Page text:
Agile Project Management: Best Practices and Methodologies
Want to get the most out of your dev management process?
This article covers some of the best practices and methodologies SitePen uses to accomplish enterprise-level development goals.
We’ll start with some basics on Agile methodology, then we’ll provide practical info about how our experience has culminated in a lean development process that turns ideas into milestones, and ultimately into product outcomes.
We focus on instilling best practices throughout the software development lifecycle in all areas of the project to ensure that we not only leave behind a healthy codebase but also the healthy processes and teams to maintain and extend it for years to come.
Agile principles are applicable in virtually all software development environments.
What is Agile Project Management?
SitePen’s Approach to Agile Methodology
Core Agile Project Management Principles
What is Agile Project Management?
Agile project management is not about task-orientation, but rather about adhering to a set of core principles that lead to efficient, multidisciplinary, team-based results.
It provides solutions to management models that aren’t as adaptive in team environments where crucial, every-day progress is being made on code and where continual adjustments are often required on-the-fly.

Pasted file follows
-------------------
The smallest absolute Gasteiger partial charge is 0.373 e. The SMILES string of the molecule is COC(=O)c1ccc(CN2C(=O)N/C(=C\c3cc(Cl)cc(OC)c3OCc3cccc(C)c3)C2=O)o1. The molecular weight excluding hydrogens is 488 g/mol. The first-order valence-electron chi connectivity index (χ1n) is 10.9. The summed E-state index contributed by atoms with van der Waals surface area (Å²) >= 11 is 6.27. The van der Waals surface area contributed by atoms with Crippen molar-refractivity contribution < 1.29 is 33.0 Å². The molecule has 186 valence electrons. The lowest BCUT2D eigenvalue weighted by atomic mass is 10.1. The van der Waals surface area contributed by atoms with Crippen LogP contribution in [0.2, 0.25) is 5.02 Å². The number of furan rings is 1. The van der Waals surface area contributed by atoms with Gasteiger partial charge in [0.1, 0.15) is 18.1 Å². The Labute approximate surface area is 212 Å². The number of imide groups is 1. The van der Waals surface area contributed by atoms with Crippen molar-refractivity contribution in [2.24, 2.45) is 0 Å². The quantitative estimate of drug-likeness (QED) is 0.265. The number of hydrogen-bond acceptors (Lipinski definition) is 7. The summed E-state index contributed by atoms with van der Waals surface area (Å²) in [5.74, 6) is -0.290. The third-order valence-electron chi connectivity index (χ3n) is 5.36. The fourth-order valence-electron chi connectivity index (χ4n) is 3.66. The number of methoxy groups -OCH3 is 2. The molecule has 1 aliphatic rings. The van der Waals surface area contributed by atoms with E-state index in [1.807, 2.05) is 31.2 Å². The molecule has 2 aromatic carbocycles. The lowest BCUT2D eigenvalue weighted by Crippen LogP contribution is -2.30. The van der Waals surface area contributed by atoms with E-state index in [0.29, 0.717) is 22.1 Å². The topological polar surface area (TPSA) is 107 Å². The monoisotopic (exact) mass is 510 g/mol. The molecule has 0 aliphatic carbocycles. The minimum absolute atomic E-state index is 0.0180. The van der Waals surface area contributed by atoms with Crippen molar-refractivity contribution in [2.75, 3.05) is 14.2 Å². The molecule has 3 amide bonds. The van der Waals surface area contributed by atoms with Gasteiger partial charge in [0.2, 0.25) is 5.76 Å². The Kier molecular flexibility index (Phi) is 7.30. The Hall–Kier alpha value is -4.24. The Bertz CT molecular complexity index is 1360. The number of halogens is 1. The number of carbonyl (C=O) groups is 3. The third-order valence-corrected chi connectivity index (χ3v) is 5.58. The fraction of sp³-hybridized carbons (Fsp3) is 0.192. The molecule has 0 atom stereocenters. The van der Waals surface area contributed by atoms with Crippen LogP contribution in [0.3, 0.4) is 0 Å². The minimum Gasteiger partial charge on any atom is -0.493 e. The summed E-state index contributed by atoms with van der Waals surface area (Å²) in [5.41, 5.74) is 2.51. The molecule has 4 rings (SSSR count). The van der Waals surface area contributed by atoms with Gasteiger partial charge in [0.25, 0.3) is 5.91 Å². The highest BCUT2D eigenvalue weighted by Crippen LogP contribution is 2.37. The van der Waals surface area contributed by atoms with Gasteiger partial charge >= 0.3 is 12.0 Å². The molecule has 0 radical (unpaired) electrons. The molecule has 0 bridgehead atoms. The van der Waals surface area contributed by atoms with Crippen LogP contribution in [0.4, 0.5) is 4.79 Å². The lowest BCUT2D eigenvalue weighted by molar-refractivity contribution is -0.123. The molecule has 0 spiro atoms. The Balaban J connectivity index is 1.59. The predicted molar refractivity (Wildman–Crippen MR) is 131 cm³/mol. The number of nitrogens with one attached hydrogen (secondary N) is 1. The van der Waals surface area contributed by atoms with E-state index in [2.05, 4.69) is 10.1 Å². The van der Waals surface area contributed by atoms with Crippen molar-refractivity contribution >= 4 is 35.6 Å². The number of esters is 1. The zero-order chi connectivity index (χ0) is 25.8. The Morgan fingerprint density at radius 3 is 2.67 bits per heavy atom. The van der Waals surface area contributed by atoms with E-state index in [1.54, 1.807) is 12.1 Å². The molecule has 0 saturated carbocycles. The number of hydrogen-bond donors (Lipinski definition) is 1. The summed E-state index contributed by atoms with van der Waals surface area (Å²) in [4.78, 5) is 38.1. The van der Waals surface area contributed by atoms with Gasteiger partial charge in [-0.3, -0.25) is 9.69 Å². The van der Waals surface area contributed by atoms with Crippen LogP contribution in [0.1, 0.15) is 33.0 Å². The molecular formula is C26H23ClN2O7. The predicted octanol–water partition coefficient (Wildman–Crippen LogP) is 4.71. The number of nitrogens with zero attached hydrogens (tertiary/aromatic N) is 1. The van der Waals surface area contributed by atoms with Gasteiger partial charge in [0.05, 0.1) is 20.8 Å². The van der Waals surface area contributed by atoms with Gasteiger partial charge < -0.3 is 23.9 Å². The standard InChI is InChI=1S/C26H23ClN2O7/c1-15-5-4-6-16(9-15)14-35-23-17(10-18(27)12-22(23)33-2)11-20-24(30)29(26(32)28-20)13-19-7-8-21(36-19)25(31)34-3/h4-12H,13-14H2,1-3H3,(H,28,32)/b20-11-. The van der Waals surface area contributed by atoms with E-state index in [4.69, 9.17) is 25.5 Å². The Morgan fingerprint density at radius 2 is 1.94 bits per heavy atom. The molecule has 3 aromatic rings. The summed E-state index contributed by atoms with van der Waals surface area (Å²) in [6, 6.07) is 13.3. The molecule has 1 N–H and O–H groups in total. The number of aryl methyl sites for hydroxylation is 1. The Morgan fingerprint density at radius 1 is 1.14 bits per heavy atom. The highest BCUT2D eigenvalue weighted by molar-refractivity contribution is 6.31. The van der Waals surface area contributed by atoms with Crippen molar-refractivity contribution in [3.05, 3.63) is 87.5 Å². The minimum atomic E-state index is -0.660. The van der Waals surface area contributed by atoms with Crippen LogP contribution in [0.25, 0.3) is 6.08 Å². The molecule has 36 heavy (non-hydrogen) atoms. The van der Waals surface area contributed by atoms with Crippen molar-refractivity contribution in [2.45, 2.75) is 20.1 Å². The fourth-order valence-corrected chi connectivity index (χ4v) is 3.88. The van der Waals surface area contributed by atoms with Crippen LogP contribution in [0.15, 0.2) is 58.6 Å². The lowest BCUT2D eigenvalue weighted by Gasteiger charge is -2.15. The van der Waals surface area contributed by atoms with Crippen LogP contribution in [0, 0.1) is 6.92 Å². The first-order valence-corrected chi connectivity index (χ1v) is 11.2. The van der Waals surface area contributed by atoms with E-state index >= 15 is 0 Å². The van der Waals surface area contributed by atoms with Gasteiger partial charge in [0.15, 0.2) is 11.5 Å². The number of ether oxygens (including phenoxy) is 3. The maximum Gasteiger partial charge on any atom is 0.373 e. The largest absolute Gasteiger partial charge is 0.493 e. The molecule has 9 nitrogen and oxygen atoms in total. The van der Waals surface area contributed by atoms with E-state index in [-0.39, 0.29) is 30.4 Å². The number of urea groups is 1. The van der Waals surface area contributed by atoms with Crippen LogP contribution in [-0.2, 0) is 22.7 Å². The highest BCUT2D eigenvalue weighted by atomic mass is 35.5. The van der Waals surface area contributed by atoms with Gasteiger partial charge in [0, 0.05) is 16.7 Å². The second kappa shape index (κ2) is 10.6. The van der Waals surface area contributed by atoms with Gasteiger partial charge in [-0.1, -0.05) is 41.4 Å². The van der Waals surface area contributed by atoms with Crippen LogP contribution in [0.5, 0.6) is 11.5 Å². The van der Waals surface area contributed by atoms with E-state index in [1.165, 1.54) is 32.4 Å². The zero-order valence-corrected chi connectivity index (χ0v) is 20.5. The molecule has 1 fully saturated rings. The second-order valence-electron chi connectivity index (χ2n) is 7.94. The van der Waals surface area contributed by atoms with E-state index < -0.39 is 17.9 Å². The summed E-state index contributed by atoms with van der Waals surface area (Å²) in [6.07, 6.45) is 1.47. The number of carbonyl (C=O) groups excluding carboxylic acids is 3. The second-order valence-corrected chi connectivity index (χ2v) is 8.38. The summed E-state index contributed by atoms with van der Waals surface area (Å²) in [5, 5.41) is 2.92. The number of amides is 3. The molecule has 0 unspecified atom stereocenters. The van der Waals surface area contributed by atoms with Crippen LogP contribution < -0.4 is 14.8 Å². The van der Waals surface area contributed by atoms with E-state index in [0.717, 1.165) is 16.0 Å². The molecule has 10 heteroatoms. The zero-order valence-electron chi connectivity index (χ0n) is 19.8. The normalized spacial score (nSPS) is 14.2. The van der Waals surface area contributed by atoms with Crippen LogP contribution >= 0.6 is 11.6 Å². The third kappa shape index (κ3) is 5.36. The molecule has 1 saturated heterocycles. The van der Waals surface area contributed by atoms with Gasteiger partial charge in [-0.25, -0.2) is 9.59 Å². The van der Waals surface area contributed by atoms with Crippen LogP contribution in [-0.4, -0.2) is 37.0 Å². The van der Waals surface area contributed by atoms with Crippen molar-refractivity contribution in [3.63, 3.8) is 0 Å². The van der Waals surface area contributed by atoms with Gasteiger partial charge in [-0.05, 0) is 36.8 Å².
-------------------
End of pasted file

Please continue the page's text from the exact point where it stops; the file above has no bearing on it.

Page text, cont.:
For this reason, effective development teams have largely shifted to some semblance of an Agile methodology, where individual team members are empowered to play a role in evaluating, negotiating, and working to hit purposeful milestones that cascade from broader stakeholder aims.
This ongoing process often requires considerable assessment, review, and high-level thinking from sole contributors; far more than what traditional management models would ordinarily allow.
Agile gives the authority and resources to small teams of skilled professionals to bring products to life.
With that foundation in place, Agile generally abides by a number of core principles:
- Individuals and interactions over processes and tools
- Working software over comprehensive documentation
- Customer collaboration over contract negotiation
- Responding to change over adherence to rigid plans
In the next section, we explain the many pros of using Agile methodologies, many of which SitePen has benefitted from in its long history of serving enterprise customers on a wide range of projects.
Why Choose Agile?
By now, many development teams use some form of Agile by default. Here are a few reasons why:
- Agile processes stem from mutual understanding and agreement between product leaders and development teams on overarching product goals.
- They increase team engagement, which leads to higher engineer job satisfaction and retention rates.
- They are oriented towards short-term goals that culminate in demonstrable results.
- They give continued updates as product development iteration goals are hit, allowing for subsequent adjustment in prioritization.
- They are highly adaptable, allowing for regular adjustments to reorient priorities if any issues arise.